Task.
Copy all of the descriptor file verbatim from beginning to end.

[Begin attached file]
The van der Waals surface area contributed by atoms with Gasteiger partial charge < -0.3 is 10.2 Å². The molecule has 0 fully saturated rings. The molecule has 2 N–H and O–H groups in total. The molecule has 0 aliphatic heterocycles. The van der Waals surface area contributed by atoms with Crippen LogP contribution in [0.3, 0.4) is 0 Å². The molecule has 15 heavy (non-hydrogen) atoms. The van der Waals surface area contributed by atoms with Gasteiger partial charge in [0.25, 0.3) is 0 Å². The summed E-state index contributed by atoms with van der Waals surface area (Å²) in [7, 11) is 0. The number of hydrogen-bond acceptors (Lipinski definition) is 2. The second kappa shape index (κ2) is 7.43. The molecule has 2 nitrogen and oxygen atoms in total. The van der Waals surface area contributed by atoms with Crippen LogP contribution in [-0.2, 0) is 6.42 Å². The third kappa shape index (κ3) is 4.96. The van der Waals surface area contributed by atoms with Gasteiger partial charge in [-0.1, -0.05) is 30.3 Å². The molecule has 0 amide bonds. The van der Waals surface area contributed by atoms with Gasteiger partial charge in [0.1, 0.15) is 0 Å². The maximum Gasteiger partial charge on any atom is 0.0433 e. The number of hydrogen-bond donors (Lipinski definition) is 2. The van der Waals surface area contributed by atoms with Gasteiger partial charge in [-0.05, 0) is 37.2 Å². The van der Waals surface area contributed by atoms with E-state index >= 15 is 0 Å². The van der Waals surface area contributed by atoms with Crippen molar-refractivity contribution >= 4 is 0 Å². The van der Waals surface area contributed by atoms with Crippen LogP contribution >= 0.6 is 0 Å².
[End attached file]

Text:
The van der Waals surface area contributed by atoms with Gasteiger partial charge < -0.3 is 10.2 Å². The molecule has 0 fully saturated rings. The molecule has 2 N–H and O–H groups in total. The molecule has 0 aliphatic heterocycles. The van der Waals surface area contributed by atoms with Crippen LogP contribution in [0.3, 0.4) is 0 Å². The molecule has 15 heavy (non-hydrogen) atoms. The van der Waals surface area contributed by atoms with Gasteiger partial charge in [0.25, 0.3) is 0 Å². The summed E-state index contributed by atoms with van der Waals surface area (Å²) in [7, 11) is 0. The number of hydrogen-bond acceptors (Lipinski definition) is 2. The second kappa shape index (κ2) is 7.43. The molecule has 2 nitrogen and oxygen atoms in total. The van der Waals surface area contributed by atoms with Crippen LogP contribution in [-0.2, 0) is 6.42 Å². The third kappa shape index (κ3) is 4.96. The van der Waals surface area contributed by atoms with Gasteiger partial charge in [-0.1, -0.05) is 30.3 Å². The molecule has 0 amide bonds. The van der Waals surface area contributed by atoms with Gasteiger partial charge in [0.1, 0.15) is 0 Å². The maximum Gasteiger partial charge on any atom is 0.0433 e. The number of hydrogen-bond donors (Lipinski definition) is 2. The van der Waals surface area contributed by atoms with Gasteiger partial charge in [-0.05, 0) is 37.2 Å². The van der Waals surface area contributed by atoms with E-state index >= 15 is 0 Å². The van der Waals surface area contributed by atoms with Crippen molar-refractivity contribution >= 4 is 0 Å². The van der Waals surface area contributed by atoms with Crippen LogP contribution >= 0.6 is 0 Å².